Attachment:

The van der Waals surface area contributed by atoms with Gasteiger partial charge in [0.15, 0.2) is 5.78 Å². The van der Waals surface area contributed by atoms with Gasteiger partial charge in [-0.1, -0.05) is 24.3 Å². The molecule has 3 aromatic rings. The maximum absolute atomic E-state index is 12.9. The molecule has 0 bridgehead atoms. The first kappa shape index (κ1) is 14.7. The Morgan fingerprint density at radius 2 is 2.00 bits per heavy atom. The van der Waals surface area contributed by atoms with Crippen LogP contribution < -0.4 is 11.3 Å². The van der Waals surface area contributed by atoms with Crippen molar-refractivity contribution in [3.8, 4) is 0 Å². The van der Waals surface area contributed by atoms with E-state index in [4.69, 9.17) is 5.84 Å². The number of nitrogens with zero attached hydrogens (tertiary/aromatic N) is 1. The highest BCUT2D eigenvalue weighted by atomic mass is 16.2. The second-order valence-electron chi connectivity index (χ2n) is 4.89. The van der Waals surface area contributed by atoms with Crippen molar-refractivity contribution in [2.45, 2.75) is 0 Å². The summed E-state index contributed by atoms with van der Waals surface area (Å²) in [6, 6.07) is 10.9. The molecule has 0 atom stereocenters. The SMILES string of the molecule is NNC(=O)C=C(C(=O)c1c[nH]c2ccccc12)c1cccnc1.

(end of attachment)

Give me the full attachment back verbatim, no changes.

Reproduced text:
The van der Waals surface area contributed by atoms with Gasteiger partial charge in [0.15, 0.2) is 5.78 Å². The van der Waals surface area contributed by atoms with Gasteiger partial charge in [-0.1, -0.05) is 24.3 Å². The molecule has 3 aromatic rings. The maximum absolute atomic E-state index is 12.9. The molecule has 0 bridgehead atoms. The first kappa shape index (κ1) is 14.7. The Morgan fingerprint density at radius 2 is 2.00 bits per heavy atom. The van der Waals surface area contributed by atoms with Crippen LogP contribution < -0.4 is 11.3 Å². The van der Waals surface area contributed by atoms with Crippen molar-refractivity contribution in [3.8, 4) is 0 Å². The van der Waals surface area contributed by atoms with E-state index in [4.69, 9.17) is 5.84 Å². The number of nitrogens with zero attached hydrogens (tertiary/aromatic N) is 1. The highest BCUT2D eigenvalue weighted by atomic mass is 16.2. The second-order valence-electron chi connectivity index (χ2n) is 4.89. The van der Waals surface area contributed by atoms with Crippen molar-refractivity contribution in [2.45, 2.75) is 0 Å². The summed E-state index contributed by atoms with van der Waals surface area (Å²) in [6, 6.07) is 10.9. The molecule has 0 atom stereocenters. The SMILES string of the molecule is NNC(=O)C=C(C(=O)c1c[nH]c2ccccc12)c1cccnc1.